Many parents or child caregivers have been stopped in their tracks by: “Why does—?” or “What is–?” Now a handy ebook offers a way to quickly answer questions, secure in the knowledge that the information comes from a solid, reliable source.
Pioneer in science educational technology and former NASA Space Science Specialist, author Benito Casados is currently chairman of the California Virtual Education Partnership, operating five virtual California high schools. Having spent his professional life in education, he now shares a wide range of questions “traditionally asked by children between the ages of eight and sixteen” and their answers.
The author’s questions are wide ranging, from science and history to politics and geography. Many are fun requests about nature, such as “Can frogs hear?” or “How does a cat purr?” Others are amusing: “What does a mermaid look like?” Still others seem based on his own quirky interests, such as a query about Napoleon’s chief diplomat Talleyrand or the domestication of the hog—kid friendly only for school reports.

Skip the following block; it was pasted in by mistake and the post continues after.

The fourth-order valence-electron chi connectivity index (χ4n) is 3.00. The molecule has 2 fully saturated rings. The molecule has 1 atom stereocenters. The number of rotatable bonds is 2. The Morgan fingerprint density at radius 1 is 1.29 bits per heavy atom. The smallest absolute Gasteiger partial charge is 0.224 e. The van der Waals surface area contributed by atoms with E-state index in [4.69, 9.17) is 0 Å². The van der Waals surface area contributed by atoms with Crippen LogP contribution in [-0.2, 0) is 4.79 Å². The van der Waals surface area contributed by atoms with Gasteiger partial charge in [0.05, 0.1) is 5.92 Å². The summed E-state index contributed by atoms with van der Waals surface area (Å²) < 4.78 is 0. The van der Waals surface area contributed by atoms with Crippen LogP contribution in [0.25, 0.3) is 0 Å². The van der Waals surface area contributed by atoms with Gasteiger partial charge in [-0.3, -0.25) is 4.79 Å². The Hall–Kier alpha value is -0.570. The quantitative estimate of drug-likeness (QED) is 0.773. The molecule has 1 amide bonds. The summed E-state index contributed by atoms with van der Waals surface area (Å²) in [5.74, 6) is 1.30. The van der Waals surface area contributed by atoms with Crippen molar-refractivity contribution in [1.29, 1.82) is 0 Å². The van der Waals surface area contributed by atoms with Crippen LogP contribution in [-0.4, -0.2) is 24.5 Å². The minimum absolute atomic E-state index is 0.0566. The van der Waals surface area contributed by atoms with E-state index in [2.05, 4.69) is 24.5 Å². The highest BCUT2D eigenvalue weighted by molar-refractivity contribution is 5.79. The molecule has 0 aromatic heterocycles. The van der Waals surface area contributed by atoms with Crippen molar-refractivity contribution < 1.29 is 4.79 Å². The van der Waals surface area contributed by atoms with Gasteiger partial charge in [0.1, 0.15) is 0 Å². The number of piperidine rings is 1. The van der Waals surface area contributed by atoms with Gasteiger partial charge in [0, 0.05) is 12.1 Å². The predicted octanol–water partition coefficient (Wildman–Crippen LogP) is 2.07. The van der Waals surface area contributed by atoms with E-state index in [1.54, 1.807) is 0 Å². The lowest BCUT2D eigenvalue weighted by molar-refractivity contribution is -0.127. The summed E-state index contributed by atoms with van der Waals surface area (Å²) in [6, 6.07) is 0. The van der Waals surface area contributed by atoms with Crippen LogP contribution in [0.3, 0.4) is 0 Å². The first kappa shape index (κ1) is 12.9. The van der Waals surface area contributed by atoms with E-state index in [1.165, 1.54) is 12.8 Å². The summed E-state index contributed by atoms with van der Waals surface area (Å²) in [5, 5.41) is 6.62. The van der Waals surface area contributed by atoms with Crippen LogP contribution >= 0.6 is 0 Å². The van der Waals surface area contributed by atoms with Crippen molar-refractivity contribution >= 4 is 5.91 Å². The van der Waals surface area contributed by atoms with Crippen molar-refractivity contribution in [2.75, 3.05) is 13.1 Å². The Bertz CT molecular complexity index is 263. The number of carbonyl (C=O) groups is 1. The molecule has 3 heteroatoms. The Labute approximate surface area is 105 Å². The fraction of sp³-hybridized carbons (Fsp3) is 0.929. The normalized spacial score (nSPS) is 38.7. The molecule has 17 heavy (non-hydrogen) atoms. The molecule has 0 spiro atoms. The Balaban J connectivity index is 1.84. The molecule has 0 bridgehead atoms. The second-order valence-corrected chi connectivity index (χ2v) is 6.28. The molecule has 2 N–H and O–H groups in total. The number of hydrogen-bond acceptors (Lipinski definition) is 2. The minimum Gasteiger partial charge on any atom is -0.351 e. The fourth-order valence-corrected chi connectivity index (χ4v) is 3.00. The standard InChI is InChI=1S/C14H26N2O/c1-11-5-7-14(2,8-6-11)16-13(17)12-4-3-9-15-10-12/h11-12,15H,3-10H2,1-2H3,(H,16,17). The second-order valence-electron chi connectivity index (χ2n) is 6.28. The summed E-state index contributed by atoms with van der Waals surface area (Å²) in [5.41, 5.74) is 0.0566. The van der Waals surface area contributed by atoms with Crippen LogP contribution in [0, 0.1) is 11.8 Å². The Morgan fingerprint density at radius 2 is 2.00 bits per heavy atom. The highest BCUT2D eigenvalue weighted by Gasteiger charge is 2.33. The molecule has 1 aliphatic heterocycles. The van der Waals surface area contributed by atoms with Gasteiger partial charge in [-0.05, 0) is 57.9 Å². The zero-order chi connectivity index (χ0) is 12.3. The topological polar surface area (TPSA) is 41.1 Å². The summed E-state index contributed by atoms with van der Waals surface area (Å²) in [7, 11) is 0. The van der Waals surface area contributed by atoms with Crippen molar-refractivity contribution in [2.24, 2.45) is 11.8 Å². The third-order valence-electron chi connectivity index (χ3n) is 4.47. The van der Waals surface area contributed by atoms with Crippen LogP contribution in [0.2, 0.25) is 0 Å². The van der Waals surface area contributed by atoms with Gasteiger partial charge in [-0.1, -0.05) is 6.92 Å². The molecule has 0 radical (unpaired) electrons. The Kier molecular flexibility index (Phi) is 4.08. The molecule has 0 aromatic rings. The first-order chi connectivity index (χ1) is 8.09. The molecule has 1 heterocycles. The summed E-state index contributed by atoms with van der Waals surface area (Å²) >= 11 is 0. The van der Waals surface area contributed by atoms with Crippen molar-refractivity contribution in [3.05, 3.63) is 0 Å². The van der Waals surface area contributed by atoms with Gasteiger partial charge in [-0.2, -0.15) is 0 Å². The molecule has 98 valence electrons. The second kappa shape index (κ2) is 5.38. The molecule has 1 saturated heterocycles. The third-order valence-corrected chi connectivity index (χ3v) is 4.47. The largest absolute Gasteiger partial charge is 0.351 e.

In terms of readability, the answers are similarly variable. Some are direct and written with a liveliness that young readers will appreciate (answering “Which states are the largest and smallest?” he writes: “Would it surprise you to learn that the largest state in area in the United States is the state with the smallest population? Well, it’s true. Alaska is in first place.) Others can be dry and unfocused. While the title includes a punctuation error (should be Parent’s), the material seems generally well edited.
Casados’ book is a mixed bag, but there’s a wealth of material here and much of it is fascinating. The Guide could be used as an educational game for those long hours in the car, or to pull kids away from their screen time. And the author’s eclectic questions and answers need not be limited to children. After all, who doesn’t want to know why rainbows have the same colors or why tornados are empty in the middle?